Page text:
Mackinac Island, Michigan, is a secret most Midwesterners would prefer to keep. Though it's only four square miles, Lake Huron's hidden gem has no shortage of personality. The locals welcome visitors to their little slice of olden times and have an endearing habit of calling out-of-towners "fudgies." (Legend has it the nickname stuck because no tourist leaves without sampling the island's famous fudge.)
For many, Mackinac Island is the embodiment of the American family vacation. Here's everything you need to know before booking your trip.
History of Mackinac Island
Tourism has been a major industry here since the 19th century, but the island's history stretches back much further than that. Native Americans were the first to inhabit Mackinac (the name Mackinac, pronounced "Mackinaw," derives from the Ojibwe word mishimikinaak). The name means "big turtle," a nod to the animal its earliest residents thought it resembled.
It wasn't until 1780 that Fort Mackinac was erected here. A few decades later it would become the site of two major battles in the War of 1812. Today, it's been transformed into a sprawling military history museum, complete with thrilling battle reenactments and cannon demonstrations.
But the island's charm isn't limited to just history. As a result of its separation from the mainland, over the years, Mackinac has emerged as something of a novelty destination, famous for its many quirks and quintessential summer vacation vibes.
Facts About Mackinac Island
It's Like Traveling Back in Time
In addition to its historic fort, Mackinac tips its hat to bygone times with an impeccably preserved town center and the tranquil sound of car-free streets. Motorized transport has been banned (except for emergency vehicles, of course) since 1898 — now, only horses and bicycles are allowed, adding to the laidback vibe.
It's Home to the World's Longest Front Porch
Guests staying the Grand Hotel — more than a century old itself — can spend afternoons lazing on what's been called the world's longest front porch (660 feet!). Travelers arriving from the Straits of Mackinac can't miss it.
It Also Has the Country's Oldest Grocery
Downtown, the famous Doud's Market claims to be the oldest family-operated grocery store in the U.S., having opened in 1884. It's still a community staple, selling everything from beer and wine to fresh cheeses and snacks.
Most of Mackinac Is Green Space
A whopping 82% of Mackinac Island is parkland, its tourism bureau says. That includes 70 miles of trails (including several for horses) helping visitors explore the island's forest and undeveloped back roads, plus an abundance of scenic routes connecting spectacularly preserved Victorian houses. In fact, when the government officially set aside this land in 1875, it became the nation's second-ever national park (after Yellowstone).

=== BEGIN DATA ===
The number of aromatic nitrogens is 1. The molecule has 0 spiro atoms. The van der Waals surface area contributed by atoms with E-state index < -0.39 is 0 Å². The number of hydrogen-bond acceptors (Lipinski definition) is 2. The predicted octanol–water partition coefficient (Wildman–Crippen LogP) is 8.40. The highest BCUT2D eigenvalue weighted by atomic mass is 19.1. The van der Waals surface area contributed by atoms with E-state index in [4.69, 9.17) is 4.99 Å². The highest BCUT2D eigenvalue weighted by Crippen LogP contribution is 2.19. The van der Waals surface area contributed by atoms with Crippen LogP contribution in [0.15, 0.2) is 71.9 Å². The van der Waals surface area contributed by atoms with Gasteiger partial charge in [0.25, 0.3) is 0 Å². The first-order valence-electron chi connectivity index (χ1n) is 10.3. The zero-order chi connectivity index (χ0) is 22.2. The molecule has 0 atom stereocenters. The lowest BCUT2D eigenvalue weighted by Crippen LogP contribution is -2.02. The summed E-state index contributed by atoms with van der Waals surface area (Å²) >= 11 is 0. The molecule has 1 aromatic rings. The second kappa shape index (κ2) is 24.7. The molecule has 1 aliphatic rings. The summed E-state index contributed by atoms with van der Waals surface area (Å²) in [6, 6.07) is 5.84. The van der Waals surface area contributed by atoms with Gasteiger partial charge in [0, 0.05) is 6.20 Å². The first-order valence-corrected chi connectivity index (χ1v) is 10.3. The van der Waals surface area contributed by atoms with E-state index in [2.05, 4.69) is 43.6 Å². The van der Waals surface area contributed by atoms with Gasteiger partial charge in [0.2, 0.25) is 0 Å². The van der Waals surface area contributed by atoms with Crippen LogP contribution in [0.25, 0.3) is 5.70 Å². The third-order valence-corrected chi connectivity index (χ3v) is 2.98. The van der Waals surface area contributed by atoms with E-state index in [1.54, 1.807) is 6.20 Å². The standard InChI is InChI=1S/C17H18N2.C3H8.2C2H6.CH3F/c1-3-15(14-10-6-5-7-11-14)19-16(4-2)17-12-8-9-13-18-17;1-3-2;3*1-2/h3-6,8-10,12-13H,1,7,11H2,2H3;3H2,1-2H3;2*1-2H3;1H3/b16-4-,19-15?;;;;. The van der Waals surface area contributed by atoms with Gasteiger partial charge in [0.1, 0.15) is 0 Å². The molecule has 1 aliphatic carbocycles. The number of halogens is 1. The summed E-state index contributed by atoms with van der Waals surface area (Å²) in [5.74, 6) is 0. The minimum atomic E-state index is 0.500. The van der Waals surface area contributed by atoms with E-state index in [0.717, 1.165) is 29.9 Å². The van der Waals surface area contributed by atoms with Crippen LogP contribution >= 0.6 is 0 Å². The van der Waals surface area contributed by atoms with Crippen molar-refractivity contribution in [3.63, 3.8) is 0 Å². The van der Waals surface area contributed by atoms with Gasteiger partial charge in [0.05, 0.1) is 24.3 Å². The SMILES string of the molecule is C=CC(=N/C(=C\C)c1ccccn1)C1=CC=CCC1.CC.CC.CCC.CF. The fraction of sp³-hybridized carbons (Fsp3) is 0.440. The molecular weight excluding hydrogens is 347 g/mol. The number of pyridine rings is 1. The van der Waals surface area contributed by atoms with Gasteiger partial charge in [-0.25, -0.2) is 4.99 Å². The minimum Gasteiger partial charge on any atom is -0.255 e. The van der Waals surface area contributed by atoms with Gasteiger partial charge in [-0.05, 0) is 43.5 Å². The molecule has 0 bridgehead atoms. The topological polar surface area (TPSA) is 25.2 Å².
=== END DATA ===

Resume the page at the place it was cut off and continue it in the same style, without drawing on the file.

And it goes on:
The end of its national park era, in 1895, coincided with the closing of the fort. The state took over the island's preservation, and it became what it is today: Mackinac Island State Park.
When Is the Best Time to Visit Mackinac Island?
While Mackinac Island is accessible year-round, the tourism season — when you'll find tour companies, shops, and restaurants operating at full capacity — runs from about May to October. The weather is at its best during this time, too, with highs hovering around 75 degrees and moderate evenings only dipping down to the 50s. All you really need is a light sweater.
Several Mackinac Island hotels and restaurants do, however, remain open in the winter, for those who wish to come for the cross-country skiing. Believe it or not, it's a popular option, particularly for locals.
Where Is Mackinac Island?
Located at the intersection of two Great Lakes, Mackinac Island is technically floating on Lake Huron, between the Upper and Lower Peninsulas of Michigan. Of all the islands in the Great Lakes (and there are about 35,000), few are better known than Mackinac.
How to Get to Mackinac Island
Mackinac Island Ferry
Ferries run from both Mackinaw City and St. Ignace, depending on whether you're coming from the north or south. Two ferry companies, Star Line Ferry and Shepler's Ferry, traverse the same 30-minute route each day. Round-trip tickets cost about $30 per adult and about $20 for children ages five to 12. Kids under five ride free.
Travelers arriving to Mackinaw City via the 26,372-foot-long Mackinac Bridge (one of the longest in the world before the turn of the century) should be prepared to pay a $4-per-car bridge toll.
Oversized or unusual vehicles, including motor homes and buses, will be charged a $5 Mackinac bridge toll per axle.